Naira-denominated investments are facing the double whammy of rising inflation and foreign exchange (FX) pressures, but some investors are still optimistic, according to analysts in the financial services industry.

Investments consist of federal government bonds, stocks, commercial papers, Nigerian treasury bills, and mutual funds, among others.

Last week, the Nigerian Exchange Limited All-Share Index rose 0.70%, its first weekly gain in three weeks, to 50,722.33 points, according to a report by Coronation Research.

FMDQ Securities Exchange Limited in January 2022 approved the admission of new commercial paper programs worth N40 billion to its platform.

“Investments in Naira currently face both currency and inflation risks. But many people and institutions still believe in the prospects of the Nigerian economy and therefore invest in Naira instruments,” said Ayodele Akinwunmi, Relationship Manager, Corporate Banking at FSDH Merchant Bank Limited.

He said a number of organizations, by regulation, would also continue to invest in naira-denominated instruments.

“To fix the naira, we will need to implement policies that will allow the country to earn foreign exchange from the following: exports of goods and services, foreign exchange inflows from foreign direct investments, foreign investment inflows, wallet, foreign remittances. Most of them will happen if we have an enabling environment that protects lives and properties,” Akinwunmi said.

On what to do to fix the naira, Bismarck Rewane, managing director of Financial Derivatives Company Limited, suggested increased dollar inflows as a short-term measure to deal with the naira crisis and the elimination of rates. multiple long-term exchange rates.

The August outlook for the money market or equities shows that investor sentiment will be driven by earnings performance, GDP growth, interest rate developments, dividend yields and equity-specific events , according to Rewane.

He said aggressive and speculative investors would stick to attractive dividend yields and that preservation of capital remains a priority for conservative investors.

“Gathering confined to less exchange rate, interest rate and politically sensitive sectors,” he said in his LBS breakfast presentation.

The Nigerian currency has been in freefall in recent weeks, losing 20.42% in seven months, as it peaked at 710 naira to the dollar last month from 565 naira at the start of the year on the commonly known parallel market. called black market.

At the Investors and Exporters (I&E) forex counter, an official market, the naira fell to a low of 431 naira to the dollar, losing 2.08% in the past seven months, from 422 naira on the first trading day of the year.

Nigeria’s external reserves, which give the Central Bank of Nigeria (CBN) the firepower to defend the naira, have fallen 3.83% in the past seven months from $40.50 billion at the start of the year to $38.95 billion as of August 8, 2022, CBN data said.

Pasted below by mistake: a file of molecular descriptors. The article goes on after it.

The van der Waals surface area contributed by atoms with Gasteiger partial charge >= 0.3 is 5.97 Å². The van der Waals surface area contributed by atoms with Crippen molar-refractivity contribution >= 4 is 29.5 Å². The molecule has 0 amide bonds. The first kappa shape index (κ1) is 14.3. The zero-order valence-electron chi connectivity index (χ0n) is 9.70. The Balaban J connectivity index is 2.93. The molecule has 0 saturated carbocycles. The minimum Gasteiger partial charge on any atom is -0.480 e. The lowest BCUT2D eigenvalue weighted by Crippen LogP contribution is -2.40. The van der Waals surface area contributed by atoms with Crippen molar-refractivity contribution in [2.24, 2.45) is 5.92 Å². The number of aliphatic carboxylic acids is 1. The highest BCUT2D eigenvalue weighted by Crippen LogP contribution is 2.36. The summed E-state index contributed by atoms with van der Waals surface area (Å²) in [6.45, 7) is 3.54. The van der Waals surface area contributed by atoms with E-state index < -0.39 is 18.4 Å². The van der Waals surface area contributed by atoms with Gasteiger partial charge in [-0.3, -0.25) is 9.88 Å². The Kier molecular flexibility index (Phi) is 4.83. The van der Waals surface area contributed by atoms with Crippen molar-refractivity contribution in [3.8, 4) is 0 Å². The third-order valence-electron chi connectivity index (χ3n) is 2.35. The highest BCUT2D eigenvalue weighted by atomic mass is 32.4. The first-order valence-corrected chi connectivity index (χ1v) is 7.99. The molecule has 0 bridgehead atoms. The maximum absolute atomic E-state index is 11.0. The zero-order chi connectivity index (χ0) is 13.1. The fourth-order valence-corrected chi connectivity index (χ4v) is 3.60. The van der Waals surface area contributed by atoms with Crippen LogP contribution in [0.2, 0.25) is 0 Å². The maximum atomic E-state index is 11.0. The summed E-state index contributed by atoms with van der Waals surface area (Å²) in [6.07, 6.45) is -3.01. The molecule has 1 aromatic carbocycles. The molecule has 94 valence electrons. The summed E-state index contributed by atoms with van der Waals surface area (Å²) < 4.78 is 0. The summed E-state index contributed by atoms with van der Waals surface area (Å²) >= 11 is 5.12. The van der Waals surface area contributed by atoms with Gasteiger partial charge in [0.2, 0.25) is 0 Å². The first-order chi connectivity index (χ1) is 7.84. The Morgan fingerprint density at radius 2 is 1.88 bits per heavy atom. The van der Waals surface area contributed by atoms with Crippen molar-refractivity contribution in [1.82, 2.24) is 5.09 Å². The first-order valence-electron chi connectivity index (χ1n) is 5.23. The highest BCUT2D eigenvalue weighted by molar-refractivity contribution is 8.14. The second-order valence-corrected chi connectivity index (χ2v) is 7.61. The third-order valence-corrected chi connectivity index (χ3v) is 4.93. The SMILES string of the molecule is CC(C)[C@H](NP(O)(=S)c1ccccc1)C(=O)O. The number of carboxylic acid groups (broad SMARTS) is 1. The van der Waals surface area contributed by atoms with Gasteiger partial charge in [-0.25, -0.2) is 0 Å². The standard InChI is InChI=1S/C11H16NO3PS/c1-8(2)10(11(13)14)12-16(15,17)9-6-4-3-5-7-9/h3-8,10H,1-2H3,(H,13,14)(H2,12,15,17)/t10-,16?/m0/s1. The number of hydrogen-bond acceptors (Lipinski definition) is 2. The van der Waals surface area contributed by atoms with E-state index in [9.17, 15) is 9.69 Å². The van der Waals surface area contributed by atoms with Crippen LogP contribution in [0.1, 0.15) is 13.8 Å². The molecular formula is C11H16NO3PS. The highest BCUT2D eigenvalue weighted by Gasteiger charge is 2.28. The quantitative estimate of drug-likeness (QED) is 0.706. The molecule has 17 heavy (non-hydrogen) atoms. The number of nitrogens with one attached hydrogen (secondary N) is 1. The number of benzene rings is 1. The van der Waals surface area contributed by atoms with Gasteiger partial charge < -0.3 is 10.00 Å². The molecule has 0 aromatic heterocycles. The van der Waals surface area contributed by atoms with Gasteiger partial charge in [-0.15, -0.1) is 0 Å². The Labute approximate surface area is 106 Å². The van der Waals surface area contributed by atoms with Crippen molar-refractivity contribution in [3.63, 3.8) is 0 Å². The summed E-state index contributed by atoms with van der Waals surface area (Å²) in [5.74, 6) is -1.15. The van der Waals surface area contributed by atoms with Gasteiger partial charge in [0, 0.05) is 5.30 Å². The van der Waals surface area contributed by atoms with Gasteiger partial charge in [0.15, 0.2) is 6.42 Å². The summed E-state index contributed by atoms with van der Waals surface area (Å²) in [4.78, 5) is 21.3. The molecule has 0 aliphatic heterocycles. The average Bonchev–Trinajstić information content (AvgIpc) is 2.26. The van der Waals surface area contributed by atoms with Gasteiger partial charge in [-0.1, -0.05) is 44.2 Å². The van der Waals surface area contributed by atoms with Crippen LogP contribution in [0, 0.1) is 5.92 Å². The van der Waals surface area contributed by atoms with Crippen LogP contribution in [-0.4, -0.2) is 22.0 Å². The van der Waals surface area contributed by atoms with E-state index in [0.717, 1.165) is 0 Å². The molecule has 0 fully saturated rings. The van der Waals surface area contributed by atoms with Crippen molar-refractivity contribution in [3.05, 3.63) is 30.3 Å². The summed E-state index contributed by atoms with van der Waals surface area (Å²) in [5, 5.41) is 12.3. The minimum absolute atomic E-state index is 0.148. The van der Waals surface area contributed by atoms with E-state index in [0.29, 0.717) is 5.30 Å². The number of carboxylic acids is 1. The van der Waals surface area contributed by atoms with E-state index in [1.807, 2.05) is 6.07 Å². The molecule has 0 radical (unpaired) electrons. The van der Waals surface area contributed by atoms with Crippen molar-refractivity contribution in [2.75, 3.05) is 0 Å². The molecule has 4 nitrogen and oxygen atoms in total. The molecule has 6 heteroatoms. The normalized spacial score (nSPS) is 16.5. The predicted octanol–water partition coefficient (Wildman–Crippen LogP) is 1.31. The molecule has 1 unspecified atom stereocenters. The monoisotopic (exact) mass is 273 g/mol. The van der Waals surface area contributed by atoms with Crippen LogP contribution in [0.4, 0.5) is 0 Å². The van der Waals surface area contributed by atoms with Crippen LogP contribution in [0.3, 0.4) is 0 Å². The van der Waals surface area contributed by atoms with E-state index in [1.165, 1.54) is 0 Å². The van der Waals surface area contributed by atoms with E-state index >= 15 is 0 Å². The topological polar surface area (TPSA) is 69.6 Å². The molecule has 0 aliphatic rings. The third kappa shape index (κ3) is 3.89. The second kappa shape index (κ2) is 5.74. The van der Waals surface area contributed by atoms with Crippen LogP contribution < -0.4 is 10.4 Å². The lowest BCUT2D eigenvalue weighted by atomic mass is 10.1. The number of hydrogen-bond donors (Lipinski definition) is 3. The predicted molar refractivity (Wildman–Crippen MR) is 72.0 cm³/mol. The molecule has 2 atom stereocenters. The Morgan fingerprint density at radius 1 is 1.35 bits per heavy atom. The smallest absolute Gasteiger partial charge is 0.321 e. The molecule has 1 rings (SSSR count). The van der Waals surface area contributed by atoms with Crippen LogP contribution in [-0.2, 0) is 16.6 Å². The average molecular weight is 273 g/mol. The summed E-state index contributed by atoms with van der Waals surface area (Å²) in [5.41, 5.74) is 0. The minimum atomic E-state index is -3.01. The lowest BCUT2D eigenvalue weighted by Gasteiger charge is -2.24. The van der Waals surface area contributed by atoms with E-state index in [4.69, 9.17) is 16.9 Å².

“The exchange rate is a major casualty of inflation,” Rewane said, adding that when the exchange rate is addressed, inflation will slow down and growth will increase.

Headline inflation in Nigeria hit a five-year high of 18.6% in June 2022 from 17.71% in May 2022. Economists have predicted the rate will reach 20% by the end of the year against a backdrop of rising food and energy costs.

The report noted that last week, trading in the secondary market in Nigeria’s Federal Government Bonds was bearish as liquidity in the system remained tight. As a result, the average benchmark bond yield rose 29 basis points to close at 12.25%.

Read also: The naira falls again on new demand for dollars from importers

Across the curve, 7-year (+15 basis points to 11.90%) and 10-year (+45 basis points to 12.66%) bond yields rose, while the yield 3-year bonds (-1 basis point to 11.41%) fell.

“Our view remains that the combination of tight system liquidity and high federal government domestic borrowing will continue to drive yields higher over the coming months,” Coronation Research analysts said.

The Economist Intelligence Unit Limited, said Nigeria’s autonomous exchange rate peg rate is overvalued, at N416.4:1 USD (as quoted by the CBN) in mid-July, compared to an average parallel market rate of N:700 US. $1.

According to the EIU, the spread invites illicit arbitrage and is widening. In 2022-2024, foreign exchange reserves (on average 5.6 months of imports) should be sufficient to avoid speculative attacks, although one seems increasingly likely before the elections in early 2023.

He said in a report: “Exchange pressures will mount and a devaluation cannot be ruled out. Our baseline forecast is that a modest depreciation (4.2% per year on average) will be allowed over the period 2022-2024, and that the currency will end 2022 at 418.8 naira for 1 USD and at 445.7 naira for 1 USD by the end of 2024.

“The appreciation of the real effective exchange rate (REER) will intensify, as happened during the last commodity super cycle, in 2011-2014, leading to an increase in the import bill (especially services ). As oil prices decline, devaluations in 2025-26 should limit the depletion of foreign exchange reserves. This will only be a partial correction in terms of the REER, and the Naira will remain overvalued at 614.3 Naira to the USD at the end of 2025 and 666.5 Naira to the USD at the end of 2026.”

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